My last article suggested a pedicab service as an option for seasonal neighbourhood transit. It could be a convenient and efficient alternative for short trips and errands. I’m assuming that, like other urban areas, Innisfil will accommodate more walking and bicycle paths to encourage those forms of transportation. In our car-oriented communities, we’ll need some more choices. There are a couple of other options as an alternative to automobile ownership.
Some cities, like Montreal and Paris, are experimenting with shared bicycles, in some cases electric powered. A bike can be picked up in one location and dropped off at another. Perhaps with the right network of bike paths this might be an idea to consider here as well.
Another possibility is an auto-sharing program. Franchises like Zip Car and AutoShare are popular in Toronto and other major cities. The major advantage is that users are able to drive without paying for insurance, registration, gas and maintenance. The other advantage is that auto-share members get to choose a type of vehicle best suited for each trip. It may be a compact car one day, or a van or a pick-up truck another day. Members book access to a vehicle online and drive away from a parking lot nearby. (It could be at a plaza, church, or library parking lot). They pay an annual fee plus usage charges based on time and distance. Rather than have one or more plated and insured vehicles sitting in a driveway most of the day, auto sharing could make a lot of sense for some Innisfil residents.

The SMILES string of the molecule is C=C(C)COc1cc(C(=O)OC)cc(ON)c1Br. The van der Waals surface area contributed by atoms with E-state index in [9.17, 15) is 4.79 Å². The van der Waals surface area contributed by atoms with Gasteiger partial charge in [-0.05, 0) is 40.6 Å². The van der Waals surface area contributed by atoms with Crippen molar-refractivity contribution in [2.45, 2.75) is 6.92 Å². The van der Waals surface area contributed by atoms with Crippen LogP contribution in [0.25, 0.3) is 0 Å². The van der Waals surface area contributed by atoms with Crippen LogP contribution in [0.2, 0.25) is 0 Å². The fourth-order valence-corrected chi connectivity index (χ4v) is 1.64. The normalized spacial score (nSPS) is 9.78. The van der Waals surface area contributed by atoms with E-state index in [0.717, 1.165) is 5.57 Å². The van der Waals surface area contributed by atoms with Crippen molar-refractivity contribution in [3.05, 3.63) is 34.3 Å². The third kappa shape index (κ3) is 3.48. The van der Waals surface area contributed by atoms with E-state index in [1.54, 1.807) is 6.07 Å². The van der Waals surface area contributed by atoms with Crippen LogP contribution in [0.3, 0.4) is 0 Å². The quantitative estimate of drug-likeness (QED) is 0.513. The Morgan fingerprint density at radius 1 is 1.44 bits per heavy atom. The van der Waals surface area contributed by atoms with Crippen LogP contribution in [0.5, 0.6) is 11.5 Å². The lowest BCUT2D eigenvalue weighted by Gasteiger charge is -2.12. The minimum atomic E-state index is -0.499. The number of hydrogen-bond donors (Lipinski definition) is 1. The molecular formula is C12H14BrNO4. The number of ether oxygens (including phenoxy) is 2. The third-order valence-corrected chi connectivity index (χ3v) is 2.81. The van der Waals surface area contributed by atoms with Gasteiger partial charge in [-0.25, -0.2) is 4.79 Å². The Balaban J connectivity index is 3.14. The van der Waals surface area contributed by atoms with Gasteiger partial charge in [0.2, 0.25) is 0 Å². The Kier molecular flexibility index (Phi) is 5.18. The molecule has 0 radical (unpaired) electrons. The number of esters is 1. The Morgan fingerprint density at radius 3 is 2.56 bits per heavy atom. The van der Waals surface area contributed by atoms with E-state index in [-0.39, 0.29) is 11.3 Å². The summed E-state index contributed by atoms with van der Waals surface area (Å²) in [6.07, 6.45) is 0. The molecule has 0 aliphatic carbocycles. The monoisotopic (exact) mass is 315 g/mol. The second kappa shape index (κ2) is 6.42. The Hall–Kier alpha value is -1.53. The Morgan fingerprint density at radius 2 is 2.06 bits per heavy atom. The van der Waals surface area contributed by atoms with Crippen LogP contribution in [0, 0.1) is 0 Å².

Or we might consider eliminating some local trips. Innisfil businesses may have an opportunity to work together to leverage use of the internet. Would it be possible to “Shop Innisfil” online through a web portal representing multiple businesses? The site would provide convenient online ordering and quick local delivery. Would time-pressed Innisfil commuters use such a service? Or could some enterprising residents start their own ‘personal shopper’ service for neighbours? I suspect some busy households would be tempted to try such a service.
Finally, if you’re tired of the mad dash to the GO train or the long haul through commuter traffic, it’s time to discuss telework (a.k.a telecommuting) either part-time or full-time with your employer as an option. It’s been estimated that up to a third of workers could perform their jobs from a remote location away from their employer. That could be from a home office or from a local ‘co-work’ space. These shared facilities are becoming more common and popular in major cities. Again, this may be an opportunity for a local entrepreneur to explore. Canadian Business magazine published a very informative article on this topic: “Co-Workspaces: No Colleagues? Why you should consider renting some” (April 26, 2010)